Like any other emotion, anger is also a completely normal, vital emotion that is very much a part of healthy living. As quoted by Charles Spielberger, PhD, a psychologist who is an expertise in the field of understanding anger; Anger is “an emotional state that varies in intensity from mild irritation to intense fury and rage”. As occurs with all other emotions, there also exist various physiological and biological changes occurring concomitantly during the demonstration of anger. The physical changes that are associated with anger are increase in the heart rate and blood pressure, and there is also a substantial increase in the levels of stress hormones- adrenaline and noradrenaline (1).
Are You Too Angry?
Anger can varying in intensity from mild (irritability, frustration) to severe aggression (rage). Anger also be accompanied with angry behaviours like verbal or physical abuse, expression of violence over person or objects thus creating a rift in interpersonal relationships or hindrance to society or at workplace or offends the law. It hence becomes imperative to opt for a psychological therapeutic aid to deal with anger.
It needs to be understood that anger is never a solution to any dispute or a conflict. Uncontrolled anger can prove dangerous for the person himself and also for the people around him. There can be presence of associated other psychological problems like anxiety, depression or substance abuse; all as a cause or as a effect (2).
Anger can be effectively dealt through counselling or psychotherapy. the first step towards anger management is the awareness of getting angry, acknowledging it and at the same time accepting that controlled anger is a part of human nature and it is less harmful if channelized in a proper way (3).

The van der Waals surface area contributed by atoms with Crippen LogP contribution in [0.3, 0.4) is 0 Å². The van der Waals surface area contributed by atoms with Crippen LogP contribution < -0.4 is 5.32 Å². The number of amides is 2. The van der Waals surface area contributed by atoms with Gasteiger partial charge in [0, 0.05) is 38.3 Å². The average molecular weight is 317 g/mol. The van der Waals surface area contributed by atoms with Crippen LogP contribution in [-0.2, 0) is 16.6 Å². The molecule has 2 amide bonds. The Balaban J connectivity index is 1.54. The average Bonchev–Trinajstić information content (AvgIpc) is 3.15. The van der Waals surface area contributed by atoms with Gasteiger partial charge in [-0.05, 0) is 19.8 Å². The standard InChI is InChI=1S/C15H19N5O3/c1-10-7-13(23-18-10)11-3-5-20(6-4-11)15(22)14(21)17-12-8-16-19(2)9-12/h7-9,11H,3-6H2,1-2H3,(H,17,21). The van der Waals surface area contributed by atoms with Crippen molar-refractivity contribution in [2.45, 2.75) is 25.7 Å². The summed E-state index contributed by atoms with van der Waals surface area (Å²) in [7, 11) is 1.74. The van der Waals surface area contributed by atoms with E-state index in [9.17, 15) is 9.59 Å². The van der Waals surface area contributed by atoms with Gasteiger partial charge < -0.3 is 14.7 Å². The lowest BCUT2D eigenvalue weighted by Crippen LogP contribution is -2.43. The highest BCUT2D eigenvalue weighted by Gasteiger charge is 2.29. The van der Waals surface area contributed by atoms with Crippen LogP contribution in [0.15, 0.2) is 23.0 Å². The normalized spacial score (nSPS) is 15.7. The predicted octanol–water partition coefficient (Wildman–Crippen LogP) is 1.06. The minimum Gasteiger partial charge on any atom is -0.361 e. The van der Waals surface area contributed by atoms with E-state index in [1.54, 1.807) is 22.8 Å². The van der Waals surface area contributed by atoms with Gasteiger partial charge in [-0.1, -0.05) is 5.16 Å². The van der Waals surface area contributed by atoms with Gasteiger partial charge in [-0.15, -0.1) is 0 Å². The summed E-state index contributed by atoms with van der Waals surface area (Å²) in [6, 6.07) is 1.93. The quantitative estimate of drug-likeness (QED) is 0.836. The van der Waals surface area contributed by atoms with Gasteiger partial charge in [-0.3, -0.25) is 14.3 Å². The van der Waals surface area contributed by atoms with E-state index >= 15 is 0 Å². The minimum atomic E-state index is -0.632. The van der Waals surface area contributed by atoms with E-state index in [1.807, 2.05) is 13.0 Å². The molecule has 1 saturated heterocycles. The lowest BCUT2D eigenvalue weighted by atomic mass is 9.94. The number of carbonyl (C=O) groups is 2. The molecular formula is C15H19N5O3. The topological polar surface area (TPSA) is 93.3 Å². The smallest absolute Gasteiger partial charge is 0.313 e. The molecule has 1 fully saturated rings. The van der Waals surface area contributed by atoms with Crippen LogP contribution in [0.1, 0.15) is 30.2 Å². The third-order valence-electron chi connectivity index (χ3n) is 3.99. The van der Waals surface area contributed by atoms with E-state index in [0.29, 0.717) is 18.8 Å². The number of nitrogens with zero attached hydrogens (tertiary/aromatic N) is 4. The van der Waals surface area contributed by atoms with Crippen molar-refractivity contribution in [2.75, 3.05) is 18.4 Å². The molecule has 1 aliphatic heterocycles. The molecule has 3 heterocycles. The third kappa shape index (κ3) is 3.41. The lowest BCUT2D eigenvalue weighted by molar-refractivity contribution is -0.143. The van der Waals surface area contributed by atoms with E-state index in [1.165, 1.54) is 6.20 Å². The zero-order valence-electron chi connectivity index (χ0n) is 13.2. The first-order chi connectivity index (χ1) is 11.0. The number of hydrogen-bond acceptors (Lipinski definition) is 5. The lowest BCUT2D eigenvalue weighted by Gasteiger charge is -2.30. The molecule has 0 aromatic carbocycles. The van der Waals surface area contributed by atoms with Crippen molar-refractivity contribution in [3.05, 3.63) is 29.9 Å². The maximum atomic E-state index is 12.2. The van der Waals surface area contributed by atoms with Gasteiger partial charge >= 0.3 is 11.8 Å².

Anger, like all other habits is a pattern of consistent behaviour pattern that develops, evolves and is reinforced when repeated again and again. Evidence study gives a relief stating that such habits can be modified suit the well being of the person (3).
Anger management involves a goal oriented strategy. Following a detailed study the patient, the psychotherapist works out the number of sessions involved, the duration and the frequency (4).
The main agenda of the therapist is to aid in the individuals’ communication in a socially appropriate manner. The triggers of anger need to be identified so that the individual is emotionally prepared. The individuals are made aware about the futility of anger in solving the problem and the irrational thoughts that cloud the mind during an anger episode. The therapist then focuses on teaching the individual the techniques to calm down.
The counselling sessions can be individualized or can be held in a group considering the benefits and what suits the individual the most (4).
Anger management strategy helps the individual identify and rectify the emotional trigger that provokes the anger episode.
Techniques that help in calming the anger episode are-
- Awareness of the self during the episode of anger
- Exercise self control in the form of controlling the impulse.
- Calming the thoughts through meditation, breathing techniques
- Induce relaxation through practice of yoga
- Emotional awareness (4).
The common method used by the psychotherapist for anger management id CBT- Cognitive Behavioural Therapy. Initially through stress reduction and relaxation programme the individual is helped to instantly bring down the severity of the their anger episode. This greatly helps in reducing the fear, guilt, threat, violation and sense of loss of control involved during at anger episode.
Thereafter, the therapist questions the validity of the negative beliefs or thoughts that the client harbours about self.
CBT also scans the early childhood days to bring up any traumatic issue or concern that might be fuelling the current illness; such as lack of parental love or abusive parents, emotional or physical abuse by the care takers or feelings of low self esteem (5).